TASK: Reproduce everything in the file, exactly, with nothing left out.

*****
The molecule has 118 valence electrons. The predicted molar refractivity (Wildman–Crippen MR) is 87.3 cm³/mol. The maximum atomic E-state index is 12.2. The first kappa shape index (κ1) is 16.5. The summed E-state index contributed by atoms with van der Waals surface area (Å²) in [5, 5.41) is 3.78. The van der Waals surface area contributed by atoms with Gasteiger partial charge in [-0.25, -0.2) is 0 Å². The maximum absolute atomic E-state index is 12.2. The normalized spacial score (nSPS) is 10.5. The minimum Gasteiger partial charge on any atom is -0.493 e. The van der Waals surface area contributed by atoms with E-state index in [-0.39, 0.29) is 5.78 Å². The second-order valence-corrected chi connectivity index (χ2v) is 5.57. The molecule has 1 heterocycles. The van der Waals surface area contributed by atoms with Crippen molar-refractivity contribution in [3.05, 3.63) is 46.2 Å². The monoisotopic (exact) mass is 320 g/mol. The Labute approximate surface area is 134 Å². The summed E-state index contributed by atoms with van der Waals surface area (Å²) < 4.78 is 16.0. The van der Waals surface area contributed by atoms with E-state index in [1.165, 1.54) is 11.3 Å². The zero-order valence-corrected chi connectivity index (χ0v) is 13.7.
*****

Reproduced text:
The molecule has 118 valence electrons. The predicted molar refractivity (Wildman–Crippen MR) is 87.3 cm³/mol. The maximum atomic E-state index is 12.2. The first kappa shape index (κ1) is 16.5. The summed E-state index contributed by atoms with van der Waals surface area (Å²) in [5, 5.41) is 3.78. The van der Waals surface area contributed by atoms with Gasteiger partial charge in [-0.25, -0.2) is 0 Å². The maximum absolute atomic E-state index is 12.2. The normalized spacial score (nSPS) is 10.5. The minimum Gasteiger partial charge on any atom is -0.493 e. The van der Waals surface area contributed by atoms with E-state index in [-0.39, 0.29) is 5.78 Å². The second-order valence-corrected chi connectivity index (χ2v) is 5.57. The molecule has 1 heterocycles. The van der Waals surface area contributed by atoms with Crippen molar-refractivity contribution in [3.05, 3.63) is 46.2 Å². The monoisotopic (exact) mass is 320 g/mol. The Labute approximate surface area is 134 Å². The summed E-state index contributed by atoms with van der Waals surface area (Å²) < 4.78 is 16.0. The van der Waals surface area contributed by atoms with E-state index in [1.165, 1.54) is 11.3 Å². The zero-order valence-corrected chi connectivity index (χ0v) is 13.7.